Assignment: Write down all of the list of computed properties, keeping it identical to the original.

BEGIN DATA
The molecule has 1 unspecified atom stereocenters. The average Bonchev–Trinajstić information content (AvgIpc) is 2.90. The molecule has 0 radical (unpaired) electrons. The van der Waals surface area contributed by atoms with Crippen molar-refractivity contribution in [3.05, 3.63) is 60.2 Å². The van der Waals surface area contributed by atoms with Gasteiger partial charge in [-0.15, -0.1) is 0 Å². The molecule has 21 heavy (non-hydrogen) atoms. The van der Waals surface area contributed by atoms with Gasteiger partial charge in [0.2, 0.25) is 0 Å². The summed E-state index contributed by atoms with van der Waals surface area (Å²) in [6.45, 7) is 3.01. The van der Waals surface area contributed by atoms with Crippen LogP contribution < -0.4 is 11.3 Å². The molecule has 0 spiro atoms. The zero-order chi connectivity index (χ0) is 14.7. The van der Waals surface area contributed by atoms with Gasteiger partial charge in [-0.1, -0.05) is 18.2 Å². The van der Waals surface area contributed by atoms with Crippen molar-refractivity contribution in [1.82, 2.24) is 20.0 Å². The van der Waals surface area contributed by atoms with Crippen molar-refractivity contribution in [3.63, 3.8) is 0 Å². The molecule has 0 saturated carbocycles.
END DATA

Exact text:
The molecule has 1 unspecified atom stereocenters. The average Bonchev–Trinajstić information content (AvgIpc) is 2.90. The molecule has 0 radical (unpaired) electrons. The van der Waals surface area contributed by atoms with Crippen molar-refractivity contribution in [3.05, 3.63) is 60.2 Å². The van der Waals surface area contributed by atoms with Gasteiger partial charge in [-0.15, -0.1) is 0 Å². The molecule has 21 heavy (non-hydrogen) atoms. The van der Waals surface area contributed by atoms with Gasteiger partial charge in [0.2, 0.25) is 0 Å². The summed E-state index contributed by atoms with van der Waals surface area (Å²) in [6.45, 7) is 3.01. The van der Waals surface area contributed by atoms with Crippen LogP contribution < -0.4 is 11.3 Å². The molecule has 0 spiro atoms. The zero-order chi connectivity index (χ0) is 14.7. The van der Waals surface area contributed by atoms with Gasteiger partial charge in [-0.1, -0.05) is 18.2 Å². The van der Waals surface area contributed by atoms with Crippen molar-refractivity contribution in [1.82, 2.24) is 20.0 Å². The van der Waals surface area contributed by atoms with Crippen molar-refractivity contribution in [3.63, 3.8) is 0 Å². The molecule has 0 saturated carbocycles.